The Volkswagen gave him an idea. He scraped some money together, hired a cinematographer, shot background footage before he left Seattle, then set out to capture his 10-day cross-country move to New York.
In the resulting fictional film, "Bass Ackwards," a character (also named Linas) hits the road when he is forced to move from Seattle to his parents' house in Boston.
Phillips had filmed a previous journey in a 2006 documentary: "Walking to Werner" chronicled Phillips' 1,200-mile walk from Seattle to film idol Werner Herzog's home in Los Angeles.
This time, he went beyond documenting himself and the people he met along the way and began building characters and scripting events. "I didn't want to just repeat myself with the one-man's-journey sort of thing," he said.
The result is a combination autobiography and narrative feature that Phillips hopes will evoke the trials and unexpected joys of cross-country travel — "those synchronistic little experiences and meetings that happen that kind of have a profound effect on you," he said.
Aside from the main characters (who play the fictional Linas' friends and a possible love interest), the film is populated by nonactors, often people Phillips met on the road. Sometimes it was as simple as walking up in bars and starting a conversation.
"I'd say, 'Hey, could you be in a scene with me, play a girl I'm flirting with?' " Phillips said, admitting it sometimes felt "kinda creepy."
Some of those encounters happened in Seattle, as when he got permission to film a real wedding. "It's amazing what people will do if you have the shamelessness to ask," Phillips said.
His film will be screening in the festival's new Next category (set up to showcase low-budget movies). He's already set up an on-demand DVD distribution plan to sell his movie to the public immediately after the festival.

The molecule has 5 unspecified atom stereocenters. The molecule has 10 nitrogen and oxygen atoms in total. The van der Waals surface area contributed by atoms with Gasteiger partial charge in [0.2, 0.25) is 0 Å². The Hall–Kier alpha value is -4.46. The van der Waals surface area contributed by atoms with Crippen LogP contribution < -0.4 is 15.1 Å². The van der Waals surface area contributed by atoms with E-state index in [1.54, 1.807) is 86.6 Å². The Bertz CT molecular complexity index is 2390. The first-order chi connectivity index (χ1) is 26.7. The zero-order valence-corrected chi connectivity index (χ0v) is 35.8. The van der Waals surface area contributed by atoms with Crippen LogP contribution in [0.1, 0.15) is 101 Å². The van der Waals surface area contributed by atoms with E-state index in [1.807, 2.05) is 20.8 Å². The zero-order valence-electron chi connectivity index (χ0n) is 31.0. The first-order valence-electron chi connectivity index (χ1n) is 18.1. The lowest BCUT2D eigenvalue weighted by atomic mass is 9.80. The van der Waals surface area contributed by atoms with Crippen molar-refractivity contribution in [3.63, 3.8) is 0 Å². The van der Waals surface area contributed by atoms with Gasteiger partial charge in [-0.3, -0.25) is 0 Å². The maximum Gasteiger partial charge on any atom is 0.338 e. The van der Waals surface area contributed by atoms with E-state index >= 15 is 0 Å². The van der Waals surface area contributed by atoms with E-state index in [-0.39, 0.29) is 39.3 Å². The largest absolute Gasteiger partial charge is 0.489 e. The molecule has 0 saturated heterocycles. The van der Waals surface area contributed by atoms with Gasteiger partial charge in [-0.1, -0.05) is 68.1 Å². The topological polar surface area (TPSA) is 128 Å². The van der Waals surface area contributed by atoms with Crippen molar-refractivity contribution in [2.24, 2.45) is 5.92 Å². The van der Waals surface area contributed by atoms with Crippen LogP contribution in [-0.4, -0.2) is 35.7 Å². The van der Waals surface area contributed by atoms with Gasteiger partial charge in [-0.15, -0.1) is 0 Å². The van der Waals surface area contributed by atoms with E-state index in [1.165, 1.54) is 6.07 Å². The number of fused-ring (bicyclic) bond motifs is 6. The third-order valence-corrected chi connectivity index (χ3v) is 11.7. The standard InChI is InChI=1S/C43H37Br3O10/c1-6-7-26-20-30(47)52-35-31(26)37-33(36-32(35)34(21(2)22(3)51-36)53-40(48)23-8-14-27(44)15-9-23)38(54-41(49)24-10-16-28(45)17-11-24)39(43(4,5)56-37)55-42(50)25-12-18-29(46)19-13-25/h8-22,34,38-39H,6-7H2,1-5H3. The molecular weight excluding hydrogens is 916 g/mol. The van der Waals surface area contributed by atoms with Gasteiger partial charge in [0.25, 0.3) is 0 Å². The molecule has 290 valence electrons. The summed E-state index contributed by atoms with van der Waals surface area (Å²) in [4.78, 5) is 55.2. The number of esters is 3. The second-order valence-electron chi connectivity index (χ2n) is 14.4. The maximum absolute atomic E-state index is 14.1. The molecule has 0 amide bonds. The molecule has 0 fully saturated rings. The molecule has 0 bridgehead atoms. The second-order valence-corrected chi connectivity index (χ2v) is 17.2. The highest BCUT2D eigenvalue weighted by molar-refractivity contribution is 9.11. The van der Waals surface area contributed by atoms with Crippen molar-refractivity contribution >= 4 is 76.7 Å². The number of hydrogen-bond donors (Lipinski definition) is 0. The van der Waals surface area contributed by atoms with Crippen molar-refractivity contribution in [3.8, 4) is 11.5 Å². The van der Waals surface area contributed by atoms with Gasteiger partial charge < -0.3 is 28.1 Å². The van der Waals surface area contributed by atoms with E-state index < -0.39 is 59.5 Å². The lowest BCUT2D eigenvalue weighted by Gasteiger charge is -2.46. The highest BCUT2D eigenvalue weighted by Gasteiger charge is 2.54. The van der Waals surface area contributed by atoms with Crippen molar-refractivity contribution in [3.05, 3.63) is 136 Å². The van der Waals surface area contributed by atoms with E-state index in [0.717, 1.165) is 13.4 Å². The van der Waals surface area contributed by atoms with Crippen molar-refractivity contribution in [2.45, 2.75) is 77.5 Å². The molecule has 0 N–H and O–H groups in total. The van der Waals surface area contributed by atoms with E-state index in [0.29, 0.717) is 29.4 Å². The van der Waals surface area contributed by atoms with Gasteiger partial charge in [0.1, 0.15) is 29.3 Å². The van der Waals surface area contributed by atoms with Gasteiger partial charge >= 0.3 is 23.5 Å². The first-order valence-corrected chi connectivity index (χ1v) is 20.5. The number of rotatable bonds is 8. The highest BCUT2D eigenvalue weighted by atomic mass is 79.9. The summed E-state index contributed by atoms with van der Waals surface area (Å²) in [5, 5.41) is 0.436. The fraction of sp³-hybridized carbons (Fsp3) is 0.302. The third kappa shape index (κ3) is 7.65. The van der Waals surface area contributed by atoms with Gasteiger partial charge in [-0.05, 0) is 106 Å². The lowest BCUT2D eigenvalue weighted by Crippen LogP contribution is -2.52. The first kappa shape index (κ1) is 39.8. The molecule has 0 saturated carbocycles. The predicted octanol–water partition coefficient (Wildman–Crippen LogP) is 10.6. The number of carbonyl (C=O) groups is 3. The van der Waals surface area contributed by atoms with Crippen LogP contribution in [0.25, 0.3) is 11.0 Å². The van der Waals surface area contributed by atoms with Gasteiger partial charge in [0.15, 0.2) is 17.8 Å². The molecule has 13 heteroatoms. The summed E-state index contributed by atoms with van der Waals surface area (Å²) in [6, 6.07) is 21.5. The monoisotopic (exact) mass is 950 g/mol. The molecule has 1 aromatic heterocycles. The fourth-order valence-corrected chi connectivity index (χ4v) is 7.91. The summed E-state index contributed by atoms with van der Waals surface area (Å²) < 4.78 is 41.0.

"What's exciting is that more people will see my work, and hopefully it will be easier to make my next film," he said. "We're trying to do, in a humble way, what Sundance is trying to make happen for these films."
Amy Lillard Dee, executive director of Washington FilmWorks, says that kind of strategy is increasingly appealing for filmmakers without big budgets — or much hope of getting a major distribution deal during a tight economy. "The microbudget stuff is where the filmmaking industry is at, in a lot of ways," Dee said.
Other festival films also have Seattle connections. For example, Seattle cinematographer Benjamin Kasulke, a longtime collaborator with Shelton, worked on "The Freebie," also screening in this year's Next category. "The Freebie" was produced by Mark Duplass, who starred in "Humpday" and also helped produce "Bass Ackwards."
Dee, whose state-supported office helps filmmakers in Washington with funding and other help, says the connections reflect the nature of Seattle's film community: small but supportive and tightly knit. "It's incestuous in the best possible way," she said.
Christy Karras: email@example.com